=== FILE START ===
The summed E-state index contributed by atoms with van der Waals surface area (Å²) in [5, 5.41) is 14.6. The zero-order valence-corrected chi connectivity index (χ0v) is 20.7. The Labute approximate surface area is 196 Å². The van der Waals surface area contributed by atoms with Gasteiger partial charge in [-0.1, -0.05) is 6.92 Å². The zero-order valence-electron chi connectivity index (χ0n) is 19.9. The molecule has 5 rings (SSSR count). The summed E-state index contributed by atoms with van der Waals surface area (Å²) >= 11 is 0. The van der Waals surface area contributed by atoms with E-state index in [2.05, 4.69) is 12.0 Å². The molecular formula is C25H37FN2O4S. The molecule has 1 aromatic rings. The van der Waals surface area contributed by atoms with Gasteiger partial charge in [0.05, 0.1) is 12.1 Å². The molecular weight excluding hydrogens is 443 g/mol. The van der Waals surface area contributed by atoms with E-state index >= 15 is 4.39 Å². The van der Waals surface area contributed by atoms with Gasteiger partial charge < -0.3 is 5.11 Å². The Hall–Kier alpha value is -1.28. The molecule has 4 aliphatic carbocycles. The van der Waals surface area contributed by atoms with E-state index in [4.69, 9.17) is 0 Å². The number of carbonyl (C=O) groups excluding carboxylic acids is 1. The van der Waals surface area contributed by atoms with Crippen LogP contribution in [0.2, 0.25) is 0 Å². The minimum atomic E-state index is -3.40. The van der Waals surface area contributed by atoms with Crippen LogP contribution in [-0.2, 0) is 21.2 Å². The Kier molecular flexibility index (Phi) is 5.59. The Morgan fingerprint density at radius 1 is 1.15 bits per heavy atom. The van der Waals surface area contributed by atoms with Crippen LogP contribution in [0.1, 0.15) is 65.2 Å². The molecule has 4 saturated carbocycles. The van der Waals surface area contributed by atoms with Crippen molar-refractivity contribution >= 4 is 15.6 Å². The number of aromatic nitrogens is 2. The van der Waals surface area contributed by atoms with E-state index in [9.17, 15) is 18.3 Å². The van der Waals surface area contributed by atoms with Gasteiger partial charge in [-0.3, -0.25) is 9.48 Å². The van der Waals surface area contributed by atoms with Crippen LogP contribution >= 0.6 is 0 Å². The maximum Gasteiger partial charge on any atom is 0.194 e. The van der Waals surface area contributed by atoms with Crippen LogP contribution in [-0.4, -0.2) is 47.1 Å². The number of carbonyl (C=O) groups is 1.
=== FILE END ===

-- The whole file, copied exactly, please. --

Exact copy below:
The summed E-state index contributed by atoms with van der Waals surface area (Å²) in [5, 5.41) is 14.6. The zero-order valence-corrected chi connectivity index (χ0v) is 20.7. The Labute approximate surface area is 196 Å². The van der Waals surface area contributed by atoms with Gasteiger partial charge in [-0.1, -0.05) is 6.92 Å². The zero-order valence-electron chi connectivity index (χ0n) is 19.9. The molecule has 5 rings (SSSR count). The summed E-state index contributed by atoms with van der Waals surface area (Å²) >= 11 is 0. The van der Waals surface area contributed by atoms with E-state index in [2.05, 4.69) is 12.0 Å². The molecular formula is C25H37FN2O4S. The molecule has 1 aromatic rings. The van der Waals surface area contributed by atoms with Gasteiger partial charge in [0.05, 0.1) is 12.1 Å². The molecular weight excluding hydrogens is 443 g/mol. The van der Waals surface area contributed by atoms with E-state index >= 15 is 4.39 Å². The van der Waals surface area contributed by atoms with Gasteiger partial charge < -0.3 is 5.11 Å². The Hall–Kier alpha value is -1.28. The molecule has 4 aliphatic carbocycles. The van der Waals surface area contributed by atoms with E-state index in [4.69, 9.17) is 0 Å². The number of carbonyl (C=O) groups excluding carboxylic acids is 1. The van der Waals surface area contributed by atoms with Crippen LogP contribution in [0.2, 0.25) is 0 Å². The minimum atomic E-state index is -3.40. The van der Waals surface area contributed by atoms with Crippen LogP contribution in [-0.2, 0) is 21.2 Å². The Kier molecular flexibility index (Phi) is 5.59. The Morgan fingerprint density at radius 1 is 1.15 bits per heavy atom. The van der Waals surface area contributed by atoms with Crippen LogP contribution in [0.1, 0.15) is 65.2 Å². The molecule has 4 saturated carbocycles. The van der Waals surface area contributed by atoms with Crippen molar-refractivity contribution >= 4 is 15.6 Å². The number of aromatic nitrogens is 2. The van der Waals surface area contributed by atoms with E-state index in [9.17, 15) is 18.3 Å². The van der Waals surface area contributed by atoms with Gasteiger partial charge in [-0.3, -0.25) is 9.48 Å². The van der Waals surface area contributed by atoms with Crippen LogP contribution >= 0.6 is 0 Å². The maximum Gasteiger partial charge on any atom is 0.194 e. The van der Waals surface area contributed by atoms with Crippen LogP contribution in [-0.4, -0.2) is 47.1 Å². The number of carbonyl (C=O) groups is 1.